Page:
“Okay,” Julie said, stretching her legs and standing. “I’m going to say what no one else seems willing to say.”
“That you actually tolerate Scott?” Carson said blandly.
“Ha.” Scott smirked.
“No,” Julie sighed. “Do you think Cassie was…murdered?”
Our mismatched group fell silent. My heart rate picked up. Murdered. It made sense. If Cassie was such a great swimmer, she wouldn’t have drowned, and then there was me. Was it possible that I had witnessed what had happened to Cassie? And if so, did her murderer then try to deliver me to the same fate?
No. It could’ve been an accident. But then, what happened to me? Had we both had an accident? She died. And I survived.
I glanced up. Carson was watching me again. Stark concern deepened the hue of his eyes. I wondered if he had realized the same thing—if they all had. When I glanced over at the girls—my friends—there was something in their eyes that had nothing to do with concern for my well-being. For a minute, I didn’t want to believe it, but there was no mistaking the shadow in their gazes.
Mom was secluded in her bedroom when Scott dropped me off after school. Having the house to myself until he returned from baseball practice and Dad came home left me ample time to mull everything over.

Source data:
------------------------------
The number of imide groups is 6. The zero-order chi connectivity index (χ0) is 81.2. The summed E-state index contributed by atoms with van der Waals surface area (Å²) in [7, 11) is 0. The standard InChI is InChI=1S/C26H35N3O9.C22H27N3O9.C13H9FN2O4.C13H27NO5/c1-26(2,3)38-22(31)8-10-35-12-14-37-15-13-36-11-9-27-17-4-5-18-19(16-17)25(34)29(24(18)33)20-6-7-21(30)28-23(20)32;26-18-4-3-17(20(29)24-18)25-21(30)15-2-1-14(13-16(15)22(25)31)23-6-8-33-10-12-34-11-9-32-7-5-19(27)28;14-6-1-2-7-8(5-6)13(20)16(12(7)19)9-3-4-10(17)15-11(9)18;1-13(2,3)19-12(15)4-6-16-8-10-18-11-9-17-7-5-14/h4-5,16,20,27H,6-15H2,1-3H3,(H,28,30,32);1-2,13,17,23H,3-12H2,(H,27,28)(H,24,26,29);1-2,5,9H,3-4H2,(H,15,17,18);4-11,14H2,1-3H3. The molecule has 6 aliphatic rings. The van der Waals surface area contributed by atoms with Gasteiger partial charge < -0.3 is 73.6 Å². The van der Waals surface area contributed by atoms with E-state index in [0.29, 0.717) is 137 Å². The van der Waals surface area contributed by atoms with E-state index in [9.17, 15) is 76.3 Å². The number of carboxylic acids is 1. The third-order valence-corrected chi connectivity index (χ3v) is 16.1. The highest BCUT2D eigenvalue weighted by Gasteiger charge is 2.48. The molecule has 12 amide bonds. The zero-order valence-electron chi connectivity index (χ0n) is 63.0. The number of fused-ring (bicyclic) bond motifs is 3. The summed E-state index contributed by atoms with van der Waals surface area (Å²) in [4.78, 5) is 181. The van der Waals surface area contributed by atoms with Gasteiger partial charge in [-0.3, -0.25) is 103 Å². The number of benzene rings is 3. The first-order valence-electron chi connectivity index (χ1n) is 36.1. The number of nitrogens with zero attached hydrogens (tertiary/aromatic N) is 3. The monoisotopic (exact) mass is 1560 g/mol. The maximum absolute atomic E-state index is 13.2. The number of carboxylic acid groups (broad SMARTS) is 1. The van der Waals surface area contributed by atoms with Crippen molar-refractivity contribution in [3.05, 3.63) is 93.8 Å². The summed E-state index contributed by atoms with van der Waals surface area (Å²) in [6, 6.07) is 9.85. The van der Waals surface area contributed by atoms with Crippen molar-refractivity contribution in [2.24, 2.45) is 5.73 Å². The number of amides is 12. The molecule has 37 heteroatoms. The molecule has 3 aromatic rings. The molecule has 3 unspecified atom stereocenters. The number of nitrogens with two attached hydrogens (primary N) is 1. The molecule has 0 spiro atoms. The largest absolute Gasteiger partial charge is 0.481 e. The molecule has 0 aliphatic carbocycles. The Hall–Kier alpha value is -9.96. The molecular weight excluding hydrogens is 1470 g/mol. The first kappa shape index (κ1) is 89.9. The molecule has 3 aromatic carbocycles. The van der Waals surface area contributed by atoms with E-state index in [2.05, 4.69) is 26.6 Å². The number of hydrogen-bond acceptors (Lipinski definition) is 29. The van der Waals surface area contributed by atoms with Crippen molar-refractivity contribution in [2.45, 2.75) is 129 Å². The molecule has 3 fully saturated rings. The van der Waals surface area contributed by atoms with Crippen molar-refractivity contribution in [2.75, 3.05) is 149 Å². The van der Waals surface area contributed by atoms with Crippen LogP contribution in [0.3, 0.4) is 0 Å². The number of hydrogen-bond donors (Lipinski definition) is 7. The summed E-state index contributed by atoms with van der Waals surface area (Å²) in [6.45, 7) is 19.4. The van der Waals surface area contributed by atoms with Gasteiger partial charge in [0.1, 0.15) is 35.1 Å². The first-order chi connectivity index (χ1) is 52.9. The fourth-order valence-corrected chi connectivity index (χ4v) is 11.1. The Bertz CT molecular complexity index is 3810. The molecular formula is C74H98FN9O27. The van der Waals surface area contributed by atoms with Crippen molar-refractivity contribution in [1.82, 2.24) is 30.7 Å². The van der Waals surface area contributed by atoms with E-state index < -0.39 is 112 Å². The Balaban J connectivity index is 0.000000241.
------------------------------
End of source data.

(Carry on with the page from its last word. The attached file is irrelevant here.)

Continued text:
Cassie was dead—most likely murdered. And I’d been there. The visions—fragmented memories—had to be clues to what happened. I just needed to piece them together.
Curling up on the window seat in the sunroom, I stared at the small garden and the main road beyond the small stone fence. My history textbook lay unopened by my feet. I chewed on my fingernail. Carson had seen me do it during bio, saying it was a habit that I’d always had. So it was an old part of me that had somehow stuck.
My thoughts went straight back to Cassie.
She’d been upset the day we disappeared, probably because of a boy. Trey—the on-and-off-again boyfriend who’d conveniently been sick the day her body was found? Had I gone to see her, pulling girl duty? But what had happened after that? What explained the visions of blood on the rocks, Cassie yelling at me, and then the feeling of falling?